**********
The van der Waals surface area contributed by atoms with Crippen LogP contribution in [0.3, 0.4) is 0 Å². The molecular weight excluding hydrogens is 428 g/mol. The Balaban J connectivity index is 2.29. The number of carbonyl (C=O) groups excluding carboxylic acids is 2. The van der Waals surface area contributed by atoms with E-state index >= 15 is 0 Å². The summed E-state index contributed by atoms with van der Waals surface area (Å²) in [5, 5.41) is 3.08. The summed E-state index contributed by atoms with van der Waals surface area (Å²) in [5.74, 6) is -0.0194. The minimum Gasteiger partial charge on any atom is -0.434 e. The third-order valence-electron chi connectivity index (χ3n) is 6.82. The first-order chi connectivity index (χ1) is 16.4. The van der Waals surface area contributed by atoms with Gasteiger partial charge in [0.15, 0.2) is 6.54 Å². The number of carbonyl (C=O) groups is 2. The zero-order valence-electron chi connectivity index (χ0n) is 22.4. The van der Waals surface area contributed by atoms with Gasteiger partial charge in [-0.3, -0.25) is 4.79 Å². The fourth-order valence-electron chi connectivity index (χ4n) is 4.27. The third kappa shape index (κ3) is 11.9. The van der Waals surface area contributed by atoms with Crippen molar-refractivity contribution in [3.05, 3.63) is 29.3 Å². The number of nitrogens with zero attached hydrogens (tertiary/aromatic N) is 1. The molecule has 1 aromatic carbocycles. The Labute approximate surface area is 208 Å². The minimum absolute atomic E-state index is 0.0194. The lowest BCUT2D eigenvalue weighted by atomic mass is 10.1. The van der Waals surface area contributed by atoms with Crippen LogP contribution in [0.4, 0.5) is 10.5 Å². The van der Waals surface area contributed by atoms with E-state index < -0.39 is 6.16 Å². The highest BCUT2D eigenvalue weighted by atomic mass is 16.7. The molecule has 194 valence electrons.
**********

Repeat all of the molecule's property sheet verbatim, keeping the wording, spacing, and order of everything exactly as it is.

The van der Waals surface area contributed by atoms with Crippen LogP contribution in [0.3, 0.4) is 0 Å². The molecular weight excluding hydrogens is 428 g/mol. The Balaban J connectivity index is 2.29. The number of carbonyl (C=O) groups excluding carboxylic acids is 2. The van der Waals surface area contributed by atoms with E-state index >= 15 is 0 Å². The summed E-state index contributed by atoms with van der Waals surface area (Å²) in [5, 5.41) is 3.08. The summed E-state index contributed by atoms with van der Waals surface area (Å²) in [5.74, 6) is -0.0194. The minimum Gasteiger partial charge on any atom is -0.434 e. The third-order valence-electron chi connectivity index (χ3n) is 6.82. The first-order chi connectivity index (χ1) is 16.4. The van der Waals surface area contributed by atoms with Gasteiger partial charge in [0.15, 0.2) is 6.54 Å². The number of carbonyl (C=O) groups is 2. The zero-order valence-electron chi connectivity index (χ0n) is 22.4. The van der Waals surface area contributed by atoms with Gasteiger partial charge in [-0.3, -0.25) is 4.79 Å². The fourth-order valence-electron chi connectivity index (χ4n) is 4.27. The third kappa shape index (κ3) is 11.9. The van der Waals surface area contributed by atoms with Crippen molar-refractivity contribution in [3.05, 3.63) is 29.3 Å². The number of nitrogens with zero attached hydrogens (tertiary/aromatic N) is 1. The molecule has 1 aromatic carbocycles. The Labute approximate surface area is 208 Å². The minimum absolute atomic E-state index is 0.0194. The lowest BCUT2D eigenvalue weighted by atomic mass is 10.1. The van der Waals surface area contributed by atoms with Crippen LogP contribution in [0.4, 0.5) is 10.5 Å². The van der Waals surface area contributed by atoms with E-state index < -0.39 is 6.16 Å². The highest BCUT2D eigenvalue weighted by atomic mass is 16.7. The molecule has 194 valence electrons.